Graham and Audra are chalk and cheese. Audra is, to put it mildly, a force of nature; she knows everything about everyone, makes friends wherever she goes, and seems to have a limitless supply of energy. Graham on the other hand, is quiet, ordered – and 15 years Audra’s senior. After a chance encounter brings his ex-wife back into the picture, Graham has never been more aware of their differences.
From courting other parents for playdates to the predictable (and unpredictable) ups and downs of marriage, Standard Deviation covers family life with tender wit and heart.
Silent Companions – Laura Purcell
Take a creepy, crumbling house in the middle of nowhere, unexplained noises, suspicions of witchcraft, the isolating dark of winter and a 200-year-old diary, and you have a gothic ghost story so subtly heart-stopping you’ll want to sleep with the lights on. After her husband’s unexpected death, Elsie Bainbridge trades the glittering lights of London for his family estate to see out her pregnancy.
Life seems rather dull until the discovery of an unsettling painted wooden figure in a locked room sets off a chain of events that threatens to consume the whole household. It terrifically terrifying and great fun to read.
Goodbye Vitamin – Rachel Khong
At a time when she’s meant to have it all figured out, Ruth’s has never felt less together. Her career is at a standstill and her fiancé has left her for another woman. When her mother asks her to move back home to help care for her father, a brilliant but difficult history professor who’s recently been diagnosed with Alzheimer’s, she can’t find a reason to say no. What follows is a short and sweet novel about family and how even when things don’t go to plan, life can still surprise and delight you in ways you didn’t expect.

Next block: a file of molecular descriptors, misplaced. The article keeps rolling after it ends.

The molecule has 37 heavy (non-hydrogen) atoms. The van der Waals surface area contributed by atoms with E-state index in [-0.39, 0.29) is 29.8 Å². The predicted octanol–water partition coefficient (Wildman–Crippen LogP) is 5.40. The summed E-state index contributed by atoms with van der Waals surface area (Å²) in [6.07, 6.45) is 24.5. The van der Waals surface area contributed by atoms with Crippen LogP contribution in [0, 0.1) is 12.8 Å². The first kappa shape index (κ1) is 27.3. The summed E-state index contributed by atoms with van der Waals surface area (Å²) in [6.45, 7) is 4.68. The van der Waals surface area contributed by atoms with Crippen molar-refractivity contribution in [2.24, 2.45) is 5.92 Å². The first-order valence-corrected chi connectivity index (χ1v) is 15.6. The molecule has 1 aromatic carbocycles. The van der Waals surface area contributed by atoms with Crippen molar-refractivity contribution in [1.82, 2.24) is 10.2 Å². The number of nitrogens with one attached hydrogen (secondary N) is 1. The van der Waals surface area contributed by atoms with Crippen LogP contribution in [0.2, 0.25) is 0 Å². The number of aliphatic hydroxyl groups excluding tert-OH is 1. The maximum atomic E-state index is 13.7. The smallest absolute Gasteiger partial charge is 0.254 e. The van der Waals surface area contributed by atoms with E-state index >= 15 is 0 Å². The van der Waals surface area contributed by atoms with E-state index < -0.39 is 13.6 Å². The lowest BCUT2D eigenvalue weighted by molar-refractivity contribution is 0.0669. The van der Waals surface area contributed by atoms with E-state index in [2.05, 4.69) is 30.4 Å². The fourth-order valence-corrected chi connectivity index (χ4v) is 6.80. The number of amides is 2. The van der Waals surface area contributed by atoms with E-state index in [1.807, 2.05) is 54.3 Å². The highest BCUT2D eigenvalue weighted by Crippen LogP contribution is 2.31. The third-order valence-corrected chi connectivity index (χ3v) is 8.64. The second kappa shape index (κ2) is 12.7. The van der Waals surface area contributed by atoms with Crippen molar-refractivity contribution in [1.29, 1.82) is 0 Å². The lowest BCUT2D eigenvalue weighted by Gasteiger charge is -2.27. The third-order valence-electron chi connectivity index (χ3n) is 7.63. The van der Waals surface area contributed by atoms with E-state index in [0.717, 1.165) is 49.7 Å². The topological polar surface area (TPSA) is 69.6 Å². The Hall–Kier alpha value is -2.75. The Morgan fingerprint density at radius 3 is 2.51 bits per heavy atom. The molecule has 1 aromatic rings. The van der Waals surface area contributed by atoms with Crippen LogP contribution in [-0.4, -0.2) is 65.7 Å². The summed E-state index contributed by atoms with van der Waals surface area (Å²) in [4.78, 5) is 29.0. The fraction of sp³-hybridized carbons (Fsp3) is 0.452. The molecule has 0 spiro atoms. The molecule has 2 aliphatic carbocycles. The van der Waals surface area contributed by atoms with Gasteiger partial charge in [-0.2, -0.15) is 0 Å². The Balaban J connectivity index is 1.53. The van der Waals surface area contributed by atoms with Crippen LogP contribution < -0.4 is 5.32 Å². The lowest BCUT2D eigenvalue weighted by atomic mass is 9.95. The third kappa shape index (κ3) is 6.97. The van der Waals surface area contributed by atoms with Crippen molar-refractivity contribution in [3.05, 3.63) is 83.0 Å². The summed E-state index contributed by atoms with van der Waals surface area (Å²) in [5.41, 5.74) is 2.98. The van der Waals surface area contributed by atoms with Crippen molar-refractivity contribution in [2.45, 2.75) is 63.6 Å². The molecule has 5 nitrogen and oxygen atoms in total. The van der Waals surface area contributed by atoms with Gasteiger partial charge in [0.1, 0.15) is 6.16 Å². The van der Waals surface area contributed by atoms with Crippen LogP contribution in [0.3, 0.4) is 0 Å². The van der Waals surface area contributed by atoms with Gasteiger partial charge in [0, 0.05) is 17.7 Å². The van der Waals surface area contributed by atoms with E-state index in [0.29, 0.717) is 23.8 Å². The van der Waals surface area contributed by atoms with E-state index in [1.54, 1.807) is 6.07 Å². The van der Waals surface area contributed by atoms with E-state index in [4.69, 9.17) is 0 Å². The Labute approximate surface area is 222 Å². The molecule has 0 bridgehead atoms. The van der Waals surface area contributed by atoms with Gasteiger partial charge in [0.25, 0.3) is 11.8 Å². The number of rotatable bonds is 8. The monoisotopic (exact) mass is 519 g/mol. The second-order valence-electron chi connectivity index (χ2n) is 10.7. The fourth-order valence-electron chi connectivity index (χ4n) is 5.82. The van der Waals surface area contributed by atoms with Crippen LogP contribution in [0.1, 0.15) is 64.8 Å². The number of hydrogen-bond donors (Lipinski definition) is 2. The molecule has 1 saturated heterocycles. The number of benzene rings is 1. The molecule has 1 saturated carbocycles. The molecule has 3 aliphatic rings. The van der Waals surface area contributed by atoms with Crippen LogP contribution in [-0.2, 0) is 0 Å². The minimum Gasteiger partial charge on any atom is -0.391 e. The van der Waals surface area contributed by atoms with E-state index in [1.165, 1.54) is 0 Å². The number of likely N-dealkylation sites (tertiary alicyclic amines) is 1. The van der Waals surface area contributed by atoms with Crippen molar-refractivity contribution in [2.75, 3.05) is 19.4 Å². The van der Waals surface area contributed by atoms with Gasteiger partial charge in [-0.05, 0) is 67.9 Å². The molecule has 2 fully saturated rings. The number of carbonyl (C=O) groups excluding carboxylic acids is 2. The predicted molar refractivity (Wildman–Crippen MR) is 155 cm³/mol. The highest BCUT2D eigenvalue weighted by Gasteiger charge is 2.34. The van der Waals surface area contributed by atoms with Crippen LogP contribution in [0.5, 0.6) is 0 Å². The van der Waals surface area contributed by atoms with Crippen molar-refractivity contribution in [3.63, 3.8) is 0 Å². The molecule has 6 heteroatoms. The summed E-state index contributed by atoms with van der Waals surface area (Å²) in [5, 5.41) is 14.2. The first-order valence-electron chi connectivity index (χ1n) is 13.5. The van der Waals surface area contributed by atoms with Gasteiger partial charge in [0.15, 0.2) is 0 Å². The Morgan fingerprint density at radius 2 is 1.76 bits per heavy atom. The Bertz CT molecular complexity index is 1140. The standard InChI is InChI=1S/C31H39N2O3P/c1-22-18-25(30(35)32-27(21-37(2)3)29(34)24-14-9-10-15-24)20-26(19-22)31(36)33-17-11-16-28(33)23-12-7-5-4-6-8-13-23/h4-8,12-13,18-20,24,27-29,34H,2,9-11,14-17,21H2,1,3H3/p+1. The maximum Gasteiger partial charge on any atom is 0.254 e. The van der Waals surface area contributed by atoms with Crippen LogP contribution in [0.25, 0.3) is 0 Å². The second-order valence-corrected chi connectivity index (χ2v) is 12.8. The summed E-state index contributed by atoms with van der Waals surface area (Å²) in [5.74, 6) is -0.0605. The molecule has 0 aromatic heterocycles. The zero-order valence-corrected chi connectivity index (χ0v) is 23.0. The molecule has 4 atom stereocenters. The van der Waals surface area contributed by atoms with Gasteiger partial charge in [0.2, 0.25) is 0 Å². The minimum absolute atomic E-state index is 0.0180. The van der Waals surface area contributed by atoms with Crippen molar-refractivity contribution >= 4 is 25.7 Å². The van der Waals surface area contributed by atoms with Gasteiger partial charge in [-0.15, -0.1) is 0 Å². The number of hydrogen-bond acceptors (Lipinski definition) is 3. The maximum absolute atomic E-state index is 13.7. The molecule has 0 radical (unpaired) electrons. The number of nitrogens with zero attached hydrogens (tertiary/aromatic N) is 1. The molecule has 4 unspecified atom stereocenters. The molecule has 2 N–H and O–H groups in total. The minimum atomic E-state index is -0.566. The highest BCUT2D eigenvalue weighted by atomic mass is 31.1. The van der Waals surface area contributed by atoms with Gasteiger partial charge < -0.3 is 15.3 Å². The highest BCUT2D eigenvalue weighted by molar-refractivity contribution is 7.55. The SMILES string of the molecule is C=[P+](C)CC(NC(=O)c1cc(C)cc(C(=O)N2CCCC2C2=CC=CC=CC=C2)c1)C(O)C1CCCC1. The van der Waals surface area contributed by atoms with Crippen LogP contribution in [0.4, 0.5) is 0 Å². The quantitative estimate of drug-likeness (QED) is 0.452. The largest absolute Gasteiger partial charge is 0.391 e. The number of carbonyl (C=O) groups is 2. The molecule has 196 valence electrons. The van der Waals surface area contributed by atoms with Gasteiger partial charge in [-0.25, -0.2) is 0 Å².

Dear Mrs Bird – AJ Pearce
Set in the midst of the London Blitz, our heroine Emmeline Lake is an aspiring journalist who finds herself mistakenly taking a job at the Women’s Friend thinking it was the first step to becoming a war correspondent. But instead of the glamorous life of a reporter, Emmy finds herself as an assistant to the magazine’s editor and agony aunt, Henrietta Bird, a formidable woman who abhors any kind of Unpleasantness. It’s Emmy’s job to sift through the letters and find questions for Mrs Bird to answer. But with a long list of Unacceptable Topics (including but not limited to: marital relations, pre-marital relations, extra-marital relations, physical relations, all mentions, suggestions or results of sexual relations in general, the war, political activities, and cookery), it’s not long before Emmy finds herself a little thin of material.
While Mrs Bird believes this generation has Badly Let Things Slip, Emmy can’t help but recognise herself and her friends in some of the letters she’s meant to cut up and put in the bin. Wanting to offer advice and comfort, she secretly starts writing back. What follows is a charming novel about friendship and resilience that will tug at your heartstrings.
Rare Birds Book Club is sending me 12 months of books for the purpose of this post. But I think they, and their founder Rachel, are fantastic.